The characters are raw, relatable, and multi-dimensional.

If you’re interested in co-producing or financing, please email The Industry directly, and we will facilitate an introduction:


Seth Rogen’s Point Grey signs first-look deal with Universal. Rogen and his team released a dead-serious official statement:

“Becoming newly anointed knights in the kingdom of Dame Donna Langley is an honor and privilege we do not take lightly. We pledge to win grand box office battles alongside Peter Cramer, Erik Baiers and the rest of our partners at Universal, and shall duly make the Universal coffers overfloweth.”

While Rogen and his partner Evan Goldberg could no longer be considered indie filmmakers, their third partner, James Weaver, has risen the ranks:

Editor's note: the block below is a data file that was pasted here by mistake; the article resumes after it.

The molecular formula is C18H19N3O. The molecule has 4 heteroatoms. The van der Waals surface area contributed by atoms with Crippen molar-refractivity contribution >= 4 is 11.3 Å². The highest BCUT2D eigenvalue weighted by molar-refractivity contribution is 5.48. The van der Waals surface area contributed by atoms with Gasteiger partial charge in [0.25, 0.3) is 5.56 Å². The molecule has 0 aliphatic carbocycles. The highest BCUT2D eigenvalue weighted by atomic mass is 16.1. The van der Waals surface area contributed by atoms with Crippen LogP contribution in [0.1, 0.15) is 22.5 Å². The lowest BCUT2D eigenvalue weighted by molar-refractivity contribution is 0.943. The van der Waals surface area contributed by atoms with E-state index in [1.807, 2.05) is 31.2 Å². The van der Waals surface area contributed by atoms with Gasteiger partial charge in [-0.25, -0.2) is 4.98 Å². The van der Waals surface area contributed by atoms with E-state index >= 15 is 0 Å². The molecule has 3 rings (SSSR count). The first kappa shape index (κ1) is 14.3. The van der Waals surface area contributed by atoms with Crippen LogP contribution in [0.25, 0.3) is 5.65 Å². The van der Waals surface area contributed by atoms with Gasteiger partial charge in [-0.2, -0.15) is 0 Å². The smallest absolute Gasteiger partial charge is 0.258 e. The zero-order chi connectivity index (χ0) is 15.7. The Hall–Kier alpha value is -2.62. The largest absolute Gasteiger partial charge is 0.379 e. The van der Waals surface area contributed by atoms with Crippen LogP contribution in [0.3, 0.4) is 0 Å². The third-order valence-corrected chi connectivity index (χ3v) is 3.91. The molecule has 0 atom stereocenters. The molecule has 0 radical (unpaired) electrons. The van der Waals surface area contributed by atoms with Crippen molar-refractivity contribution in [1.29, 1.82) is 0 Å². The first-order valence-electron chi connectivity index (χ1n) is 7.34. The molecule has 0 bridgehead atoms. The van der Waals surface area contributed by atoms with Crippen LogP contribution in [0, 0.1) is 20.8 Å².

Weaver was eventually promoted to President of Point Grey. In this story, he discusses how his success was a combination of putting himself in the optimal place at the right time and working his ass off.


British Serial Killer series from the BBC. The BBC is developing a drama series about Bible John, an infamous unidentified serial killer. Bible John, active in 1968-69 in Glasgow, Scotland, murdered three women, and despite several suspects, DNA disproved their involvement. The case gained media attention as its 50th anniversary neared, with a BBC podcast and documentary prompting a case review (trailer).

The BBC has not commented on the project.

A UK Film in SXSX, Grand Theft Hamlet, has a lovably-weird synopsis:

Shot entirely inside the video game Grand Theft Auto, this documentary charts the hilarious and profoundly moving story of two out-of-work actors as they try to stage a full production of Hamlet within this notoriously violent digital world.

It’s a Rosencrantz and Guildenstern Are Dead kind of vibe.

Here’s a very strange still.


1927. Louis B. Mayer, head of the film studio MGM, announces the creation of the Academy of Motion Picture Arts and Sciences.

See you Friday.

Written by: Gabriel Miller. Research by Spencer Carter.

Editor: Gabriel Miller.